Bates, R.J (2011). South Australian Native Orchids, DVD Issued by the Subediting Committee (NOSSA) on behalf of the Native Orchid Society of South Australia Incorporated. 2. Bates, R.J. & Weber. J.Z (1990). Orchids of South Australia, A. B. Caudell, Government Printer, South Australia.
Janes, J.K. & Duretto, M.F. (2010), A new classification for subtribe Pterostylidinae (Orchidaceae), reaffirming Pterostylis in the broad sense. Australian Systematic Botany, 23, 260–269.
Jones, D.L. (2006), A Complete Guide to the Native Orchids of Australia, Reed New Holland, Australia. 5. Jones, D.L. (2018), Six new species of Plumatichilos (Orchidaceae: Pterostylidinae) fromSouth-eastern Australia and a new species from New Zealand, Australian Orchid Review 83(4): 26-44.
Other articles about Plumatochilos can be found here and here.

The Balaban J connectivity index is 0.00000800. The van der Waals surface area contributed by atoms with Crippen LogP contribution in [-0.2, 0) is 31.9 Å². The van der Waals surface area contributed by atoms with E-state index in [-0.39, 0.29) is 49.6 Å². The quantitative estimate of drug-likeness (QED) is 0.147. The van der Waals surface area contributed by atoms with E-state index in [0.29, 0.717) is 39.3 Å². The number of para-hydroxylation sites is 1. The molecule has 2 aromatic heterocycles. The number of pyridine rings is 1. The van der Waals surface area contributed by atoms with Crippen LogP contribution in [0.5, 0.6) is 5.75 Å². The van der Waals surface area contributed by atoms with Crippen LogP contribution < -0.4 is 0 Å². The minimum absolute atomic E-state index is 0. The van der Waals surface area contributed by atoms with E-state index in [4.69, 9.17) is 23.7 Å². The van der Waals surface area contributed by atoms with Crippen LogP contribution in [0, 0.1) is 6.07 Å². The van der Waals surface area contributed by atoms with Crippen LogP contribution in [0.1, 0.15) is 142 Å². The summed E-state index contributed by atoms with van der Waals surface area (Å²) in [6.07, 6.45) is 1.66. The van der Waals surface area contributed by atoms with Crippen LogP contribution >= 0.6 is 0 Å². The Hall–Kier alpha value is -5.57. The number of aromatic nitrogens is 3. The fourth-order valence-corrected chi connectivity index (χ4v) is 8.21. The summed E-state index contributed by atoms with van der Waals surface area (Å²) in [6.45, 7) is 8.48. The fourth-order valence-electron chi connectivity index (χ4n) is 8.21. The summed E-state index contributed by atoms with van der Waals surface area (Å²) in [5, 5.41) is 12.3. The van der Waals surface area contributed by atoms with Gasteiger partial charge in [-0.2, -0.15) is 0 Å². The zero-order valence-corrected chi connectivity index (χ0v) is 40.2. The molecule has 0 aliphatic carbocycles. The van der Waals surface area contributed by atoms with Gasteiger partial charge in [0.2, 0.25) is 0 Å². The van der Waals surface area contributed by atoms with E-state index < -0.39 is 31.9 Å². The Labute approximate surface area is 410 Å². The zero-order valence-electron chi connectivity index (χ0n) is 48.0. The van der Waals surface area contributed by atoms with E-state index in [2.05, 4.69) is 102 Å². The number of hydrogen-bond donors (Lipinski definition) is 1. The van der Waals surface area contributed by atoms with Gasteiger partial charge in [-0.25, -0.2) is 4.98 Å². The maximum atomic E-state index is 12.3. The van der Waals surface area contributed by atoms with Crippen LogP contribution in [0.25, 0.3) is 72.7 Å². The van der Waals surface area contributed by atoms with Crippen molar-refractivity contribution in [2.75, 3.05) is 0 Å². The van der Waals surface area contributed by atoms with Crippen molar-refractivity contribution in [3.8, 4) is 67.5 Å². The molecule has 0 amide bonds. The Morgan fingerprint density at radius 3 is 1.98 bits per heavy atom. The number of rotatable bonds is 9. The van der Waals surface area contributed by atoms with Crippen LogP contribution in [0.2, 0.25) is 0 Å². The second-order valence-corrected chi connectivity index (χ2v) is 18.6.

The following article is the beginning of a series of discussions on identifying features of various orchid species/genera.
A previous blog (see here) referred to the importance of the column in Thelymitra but did not give details of the parts of the column which is the subject of this blog.
The columns in a Thelymitra (Sun Orchid) may be one of the main identifying features of a sun orchid and so this article looks at those features that botanists will often refer to in their descriptions.
Though we cannot physically dissect an individual flower, we can make use of photographs to spot the various features.